Chinese cuisine also include sweet dumplings. Tangyuan (湯圓) are smaller dumplings made with glutinous rice flour and filled with sweet sesame, peanut, red bean paste. Tangyuan may also be served without a filling. Tangyuan are eaten on the 15th day of Chinese New Year, or the Lantern Festival. In Southern China, people will also eat the sweet dumplings (tangyuan) with shape angle on the top, in the Winter Solstice meaning the harvest in the coming year.
- Dango (団子) is a sweet dumpling made from rice flour, similar to mochi. Dango is eaten year-round, but the different varieties are traditionally eaten in given seasons. Three to four dango are often served on a skewer.
- Gyōza (ギョーザ/餃子) is the Japanese version of the Chinese jiaozi.
- Nikuman (肉まん) is the Japanese variant of baozi.
Korean dumplings are called Mandu (만두, 饅頭). It is considered that route through which dumplings were brought into Korea is through the Western Regions. The first dumplings in Korea are seen in the Hyowooyeoljeon(효우열전/孝友列傳) in Goryeosa (고려사, 高麗史), and it is said that they were made by a naturalized Khitan during the reign of King Myeongjong of Goryeo. They are typically filled with a mixture of ingredients, including ground pork, kimchi, Galbi, Bulgogi, vegetables, Cellophane noodles, but there are very many variations. Mandu can be steamed, fried, or boiled. The dumplings can also be used to make a soup called mandu-guk (만둣국).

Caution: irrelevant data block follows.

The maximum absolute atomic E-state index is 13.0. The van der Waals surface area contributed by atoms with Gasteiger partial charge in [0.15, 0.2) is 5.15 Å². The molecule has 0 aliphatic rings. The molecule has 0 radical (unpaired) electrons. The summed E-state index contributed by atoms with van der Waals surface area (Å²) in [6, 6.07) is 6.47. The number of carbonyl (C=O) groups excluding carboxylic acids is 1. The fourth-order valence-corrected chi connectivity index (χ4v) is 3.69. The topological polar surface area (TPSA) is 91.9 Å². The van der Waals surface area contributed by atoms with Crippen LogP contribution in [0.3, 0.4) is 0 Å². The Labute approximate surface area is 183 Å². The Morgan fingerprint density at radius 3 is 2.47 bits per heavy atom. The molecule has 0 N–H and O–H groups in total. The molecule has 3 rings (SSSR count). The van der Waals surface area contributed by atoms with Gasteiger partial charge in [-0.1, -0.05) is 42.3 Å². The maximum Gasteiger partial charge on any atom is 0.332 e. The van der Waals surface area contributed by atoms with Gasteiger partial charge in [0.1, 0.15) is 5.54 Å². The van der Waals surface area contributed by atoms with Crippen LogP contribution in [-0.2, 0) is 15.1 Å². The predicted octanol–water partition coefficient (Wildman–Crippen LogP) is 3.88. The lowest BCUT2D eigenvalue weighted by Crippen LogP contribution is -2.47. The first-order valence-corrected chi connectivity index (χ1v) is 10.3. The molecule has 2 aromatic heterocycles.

- Buuz (Бууз) are Mongolian steamed dumplings, generally made of dough, minced garlic and ground beef or ground mutton. Originally one of the main festival foods during the Mongolian Lunar New Year, but now widely eaten all year round.
- Khuushuur (хуушууp) are the deep-fried version of buuz. Commonly eaten during the national festival Naadam.
- Bansh are smaller version of Buuz. Bansh can be steamed, fried, or boiled in a milk tea or a soup.
British and Irish
Savoury dumplings made from balls of dough are part of traditional British and Irish cuisine. Traditionally dumplings are made from twice the weight of self raising flour to suet, bound together by cold water to form a dough and seasoned with salt and pepper but can also be made using self-raising flour and butter. Balls of this dough are dropped into a bubbling pot of stew or soup, or into a casserole. They sit, partly submerged in the stew, and expand as they are half-boiled half-steamed for ten minutes or so. The cooked dumplings may be airy on the inside and moist on the outside. The dough may be flavoured with herbs, or it may have cheese pressed into its centre.